Out of Control LO13567

Fri, 9 May 1997 17:03:58 -0500

I have been reading the Learning Organization-Digest for several
months and enjoying the discussions. There have been a number of
discussions about what the most appropriate books are to read in this

The more I think about learning organizations and the issues facing
the adoption of these ideas the more I come back to a book by Kevin
Kelly called Out of Control (The New Biology of Machines. The Rise of
NeoBiological Civilization.) He is the executive editor of Wired
Magazine and possibly the coolest guy on the planet. I read this book
several years ago (before I had ever heard of LO) and have since
bought at least three copies that I have given to friends and
coworkers (I no longer have a copy). He discusses the issues of
networks, complexity and decentralized systems all in an amusing
informative way. He boldly finishes with the Nine Laws of God. You
should look those up yourself (see below).

Being a biologist I immediately connected with his ideas. I would say
his book restructured my thinking about how systems work. We talk
about unwieldly organizations faced with the inertia of the past and
how we struggle to change them. From reading Kevin Kelly it is clear
that the nature of complexity and biology will inevitably result in
the evolution toward LO. Maybe we should relax a little more as we
ride on through to the other side.

The only book that would rank higher than Out of Control would, of
course, be the Tao te Ching.

I am copying Kevin Kelly on this message. Maybe he will respond to
the learning organization discussion.


The entire book is on the internet at:

The central act of the coming era is to connect everything to

A network nurtures small failures in order that large failures don't
happen as often.

We can only get smart things from stupid things.

An event is not triggered by a chain of being, but by a field of
causes spreading horizontally, like creeping tide.

We don't have a word for learning and teaching at the same time, but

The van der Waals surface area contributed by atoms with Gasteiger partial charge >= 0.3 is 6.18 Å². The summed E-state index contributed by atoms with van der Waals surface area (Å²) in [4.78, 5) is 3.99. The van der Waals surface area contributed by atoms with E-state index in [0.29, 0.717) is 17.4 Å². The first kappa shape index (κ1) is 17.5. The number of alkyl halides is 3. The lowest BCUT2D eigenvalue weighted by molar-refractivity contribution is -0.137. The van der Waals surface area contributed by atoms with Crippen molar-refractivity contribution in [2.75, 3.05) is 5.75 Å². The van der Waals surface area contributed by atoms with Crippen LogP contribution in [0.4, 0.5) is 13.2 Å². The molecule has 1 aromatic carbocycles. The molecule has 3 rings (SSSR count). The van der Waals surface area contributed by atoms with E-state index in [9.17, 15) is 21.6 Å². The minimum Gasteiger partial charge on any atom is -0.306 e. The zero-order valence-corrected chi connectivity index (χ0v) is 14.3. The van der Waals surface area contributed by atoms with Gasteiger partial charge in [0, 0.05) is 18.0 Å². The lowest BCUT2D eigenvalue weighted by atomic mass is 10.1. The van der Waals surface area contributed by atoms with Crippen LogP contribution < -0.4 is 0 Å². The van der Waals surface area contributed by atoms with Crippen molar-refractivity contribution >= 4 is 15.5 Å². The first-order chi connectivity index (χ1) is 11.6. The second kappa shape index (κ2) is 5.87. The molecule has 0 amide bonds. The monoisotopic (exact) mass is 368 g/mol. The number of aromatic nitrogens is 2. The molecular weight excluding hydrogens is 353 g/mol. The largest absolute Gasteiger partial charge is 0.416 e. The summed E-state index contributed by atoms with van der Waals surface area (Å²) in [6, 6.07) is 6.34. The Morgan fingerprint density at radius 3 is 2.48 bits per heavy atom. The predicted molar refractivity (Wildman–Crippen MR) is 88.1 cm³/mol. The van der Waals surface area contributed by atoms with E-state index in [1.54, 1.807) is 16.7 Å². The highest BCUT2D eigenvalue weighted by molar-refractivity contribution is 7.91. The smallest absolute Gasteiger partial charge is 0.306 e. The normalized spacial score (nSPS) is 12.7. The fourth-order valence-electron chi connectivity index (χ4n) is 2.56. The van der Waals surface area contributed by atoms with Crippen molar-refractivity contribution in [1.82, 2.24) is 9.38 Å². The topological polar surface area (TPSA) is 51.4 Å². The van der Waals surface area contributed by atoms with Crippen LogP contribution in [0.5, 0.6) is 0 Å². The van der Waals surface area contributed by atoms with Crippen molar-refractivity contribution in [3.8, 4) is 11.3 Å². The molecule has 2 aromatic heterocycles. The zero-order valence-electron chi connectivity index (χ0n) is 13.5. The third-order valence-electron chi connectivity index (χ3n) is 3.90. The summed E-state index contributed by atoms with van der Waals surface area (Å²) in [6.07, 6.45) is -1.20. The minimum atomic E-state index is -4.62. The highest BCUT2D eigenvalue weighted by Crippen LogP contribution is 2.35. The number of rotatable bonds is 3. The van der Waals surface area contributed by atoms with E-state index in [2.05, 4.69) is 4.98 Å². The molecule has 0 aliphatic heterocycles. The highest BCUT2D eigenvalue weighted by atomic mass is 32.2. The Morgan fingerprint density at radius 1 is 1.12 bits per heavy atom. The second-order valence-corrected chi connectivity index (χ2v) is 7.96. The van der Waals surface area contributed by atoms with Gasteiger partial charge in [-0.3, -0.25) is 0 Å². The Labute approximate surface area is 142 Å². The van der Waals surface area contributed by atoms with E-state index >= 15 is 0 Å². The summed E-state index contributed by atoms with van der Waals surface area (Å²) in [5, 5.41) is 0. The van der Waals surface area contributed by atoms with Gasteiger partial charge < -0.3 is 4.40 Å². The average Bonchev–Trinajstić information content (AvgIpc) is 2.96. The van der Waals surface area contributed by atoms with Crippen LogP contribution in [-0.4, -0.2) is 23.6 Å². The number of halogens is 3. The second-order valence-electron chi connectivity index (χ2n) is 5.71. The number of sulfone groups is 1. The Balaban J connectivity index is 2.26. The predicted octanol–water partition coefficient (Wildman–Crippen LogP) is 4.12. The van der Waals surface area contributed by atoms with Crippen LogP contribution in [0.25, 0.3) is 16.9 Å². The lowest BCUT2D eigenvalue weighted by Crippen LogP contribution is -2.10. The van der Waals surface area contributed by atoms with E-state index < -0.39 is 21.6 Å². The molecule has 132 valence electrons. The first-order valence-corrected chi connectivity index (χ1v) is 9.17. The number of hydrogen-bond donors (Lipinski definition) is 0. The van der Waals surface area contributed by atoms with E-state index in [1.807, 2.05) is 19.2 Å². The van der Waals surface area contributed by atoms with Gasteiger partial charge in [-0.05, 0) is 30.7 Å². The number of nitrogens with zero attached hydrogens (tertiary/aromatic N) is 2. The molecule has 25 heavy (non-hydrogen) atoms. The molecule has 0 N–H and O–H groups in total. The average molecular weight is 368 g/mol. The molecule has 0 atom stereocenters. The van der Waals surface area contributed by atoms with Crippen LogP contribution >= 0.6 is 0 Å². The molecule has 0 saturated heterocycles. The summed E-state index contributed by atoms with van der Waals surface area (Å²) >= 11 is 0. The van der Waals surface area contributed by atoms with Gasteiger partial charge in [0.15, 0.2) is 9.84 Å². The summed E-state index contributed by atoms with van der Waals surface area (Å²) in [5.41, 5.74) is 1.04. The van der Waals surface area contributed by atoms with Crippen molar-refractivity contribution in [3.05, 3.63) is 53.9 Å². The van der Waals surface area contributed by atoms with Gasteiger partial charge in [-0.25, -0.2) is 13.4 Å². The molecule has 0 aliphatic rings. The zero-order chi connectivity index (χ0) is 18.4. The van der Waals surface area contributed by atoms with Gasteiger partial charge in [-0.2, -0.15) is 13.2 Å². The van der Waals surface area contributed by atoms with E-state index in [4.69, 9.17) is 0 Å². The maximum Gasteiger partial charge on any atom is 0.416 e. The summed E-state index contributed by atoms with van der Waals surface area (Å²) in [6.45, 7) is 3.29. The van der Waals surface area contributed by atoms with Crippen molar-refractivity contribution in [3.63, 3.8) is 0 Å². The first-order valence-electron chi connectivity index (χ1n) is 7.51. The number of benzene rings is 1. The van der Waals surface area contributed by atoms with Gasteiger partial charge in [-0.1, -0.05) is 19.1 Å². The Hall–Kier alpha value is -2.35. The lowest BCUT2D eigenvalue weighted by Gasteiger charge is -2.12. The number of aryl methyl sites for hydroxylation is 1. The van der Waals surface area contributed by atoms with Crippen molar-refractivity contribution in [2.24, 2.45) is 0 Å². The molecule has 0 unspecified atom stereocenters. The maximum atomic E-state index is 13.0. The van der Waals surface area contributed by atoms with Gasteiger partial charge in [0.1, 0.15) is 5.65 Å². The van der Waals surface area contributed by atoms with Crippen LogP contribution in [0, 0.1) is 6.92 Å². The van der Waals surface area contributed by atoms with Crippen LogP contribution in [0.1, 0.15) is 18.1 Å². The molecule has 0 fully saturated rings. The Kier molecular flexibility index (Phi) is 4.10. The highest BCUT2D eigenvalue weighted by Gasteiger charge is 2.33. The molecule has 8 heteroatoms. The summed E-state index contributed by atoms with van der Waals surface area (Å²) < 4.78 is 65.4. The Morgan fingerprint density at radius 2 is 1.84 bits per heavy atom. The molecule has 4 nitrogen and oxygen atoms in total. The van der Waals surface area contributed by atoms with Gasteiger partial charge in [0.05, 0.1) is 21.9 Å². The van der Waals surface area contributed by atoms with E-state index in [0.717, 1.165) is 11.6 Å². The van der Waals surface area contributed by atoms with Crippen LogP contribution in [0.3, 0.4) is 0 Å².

our schooling would improve if we did.

Life is a verb not a noun.

The work of managing a natural environment is inescapably a work of
local knowledge.

One can imagine the future shape of companies by stretching them until
they are pure network. It will be hard at times to tell who is working
for whom.

A company cannot be a learning company without also being a teaching

The nature of life is to delight in all possible loopholes. Every
creature is in some way hacking a living by reinterpreting the rules.

Inconsistency is an inevitable trait of any self-sustaining system
built up out of consistent parts.

The quickest route to describing a seed's output is to sprout it.

We cannot import evolution and learning without exporting control.

We are all steering.

When everything happens at once, wide and fast moving problems simply
route around any central authority. Therefore overall governance must
arise from the most humble interdependent acts done locally in
parallel, and not from a central command.

A system is anything that talks to itself.

The work of managing a natural environment is inescapably a work of
local knowledge.

It is the great irony of life that a mindless act repeated in sequence
can only lead to greater depths of absurdity, while a mindless act
performed in parallel by a swarm of individuals can, under the proper
conditions, lead to all that we find interesting.

     James Bender, Ph.D.     |  Scientific Director-Research  
     Immunotherapy Division  |  Baxter Healthcare Corp
     Round Lake, IL, USA     | (847) 270-5433 , fax (847) 270-5406
     <benderj@baxter.com>    | <http://members.aol.com/benderjim/index.htm>
     Do not seek to follow in the footsteps of the men of old; seek what 
     they sought. (Basho)

Learning-org -- An Internet Dialog on Learning Organizations For info: <rkarash@karash.com> -or- <http://world.std.com/~lo/>